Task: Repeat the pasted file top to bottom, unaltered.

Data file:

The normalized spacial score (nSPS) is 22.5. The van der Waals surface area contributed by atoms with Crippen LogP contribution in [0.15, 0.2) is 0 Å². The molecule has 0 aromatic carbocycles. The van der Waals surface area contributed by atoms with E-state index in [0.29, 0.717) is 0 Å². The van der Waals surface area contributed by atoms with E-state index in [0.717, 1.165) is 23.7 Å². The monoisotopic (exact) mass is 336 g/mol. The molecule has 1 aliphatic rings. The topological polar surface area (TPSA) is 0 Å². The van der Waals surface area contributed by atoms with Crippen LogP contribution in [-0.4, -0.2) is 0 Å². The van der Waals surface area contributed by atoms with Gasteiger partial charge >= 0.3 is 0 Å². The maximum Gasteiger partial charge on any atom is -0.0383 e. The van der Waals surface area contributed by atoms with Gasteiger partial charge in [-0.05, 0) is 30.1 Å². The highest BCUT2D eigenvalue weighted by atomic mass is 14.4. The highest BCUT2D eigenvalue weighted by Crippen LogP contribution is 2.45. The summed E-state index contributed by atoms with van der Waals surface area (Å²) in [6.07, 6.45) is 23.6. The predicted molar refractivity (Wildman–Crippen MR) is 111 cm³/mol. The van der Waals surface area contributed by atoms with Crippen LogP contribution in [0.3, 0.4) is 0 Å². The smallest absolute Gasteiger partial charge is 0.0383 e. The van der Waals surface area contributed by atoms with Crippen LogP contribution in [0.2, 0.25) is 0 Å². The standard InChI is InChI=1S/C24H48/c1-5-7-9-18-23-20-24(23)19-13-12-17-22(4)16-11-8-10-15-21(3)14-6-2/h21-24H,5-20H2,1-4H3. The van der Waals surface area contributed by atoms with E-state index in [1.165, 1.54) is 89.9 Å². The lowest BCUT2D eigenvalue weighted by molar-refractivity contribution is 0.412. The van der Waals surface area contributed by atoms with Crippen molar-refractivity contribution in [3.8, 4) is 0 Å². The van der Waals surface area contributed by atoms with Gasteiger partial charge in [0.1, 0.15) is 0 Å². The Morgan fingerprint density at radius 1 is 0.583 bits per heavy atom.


The normalized spacial score (nSPS) is 22.5. The van der Waals surface area contributed by atoms with Crippen LogP contribution in [0.15, 0.2) is 0 Å². The molecule has 0 aromatic carbocycles. The van der Waals surface area contributed by atoms with E-state index in [0.29, 0.717) is 0 Å². The van der Waals surface area contributed by atoms with E-state index in [0.717, 1.165) is 23.7 Å². The monoisotopic (exact) mass is 336 g/mol. The molecule has 1 aliphatic rings. The topological polar surface area (TPSA) is 0 Å². The van der Waals surface area contributed by atoms with Crippen LogP contribution in [-0.4, -0.2) is 0 Å². The van der Waals surface area contributed by atoms with Gasteiger partial charge >= 0.3 is 0 Å². The maximum Gasteiger partial charge on any atom is -0.0383 e. The van der Waals surface area contributed by atoms with Gasteiger partial charge in [-0.05, 0) is 30.1 Å². The highest BCUT2D eigenvalue weighted by atomic mass is 14.4. The highest BCUT2D eigenvalue weighted by Crippen LogP contribution is 2.45. The summed E-state index contributed by atoms with van der Waals surface area (Å²) in [6.07, 6.45) is 23.6. The predicted molar refractivity (Wildman–Crippen MR) is 111 cm³/mol. The van der Waals surface area contributed by atoms with Crippen LogP contribution in [0.3, 0.4) is 0 Å². The smallest absolute Gasteiger partial charge is 0.0383 e. The van der Waals surface area contributed by atoms with Crippen LogP contribution in [0.2, 0.25) is 0 Å². The standard InChI is InChI=1S/C24H48/c1-5-7-9-18-23-20-24(23)19-13-12-17-22(4)16-11-8-10-15-21(3)14-6-2/h21-24H,5-20H2,1-4H3. The van der Waals surface area contributed by atoms with E-state index in [1.165, 1.54) is 89.9 Å². The lowest BCUT2D eigenvalue weighted by molar-refractivity contribution is 0.412. The van der Waals surface area contributed by atoms with Crippen molar-refractivity contribution in [3.8, 4) is 0 Å². The van der Waals surface area contributed by atoms with Gasteiger partial charge in [0.1, 0.15) is 0 Å². The Morgan fingerprint density at radius 1 is 0.583 bits per heavy atom.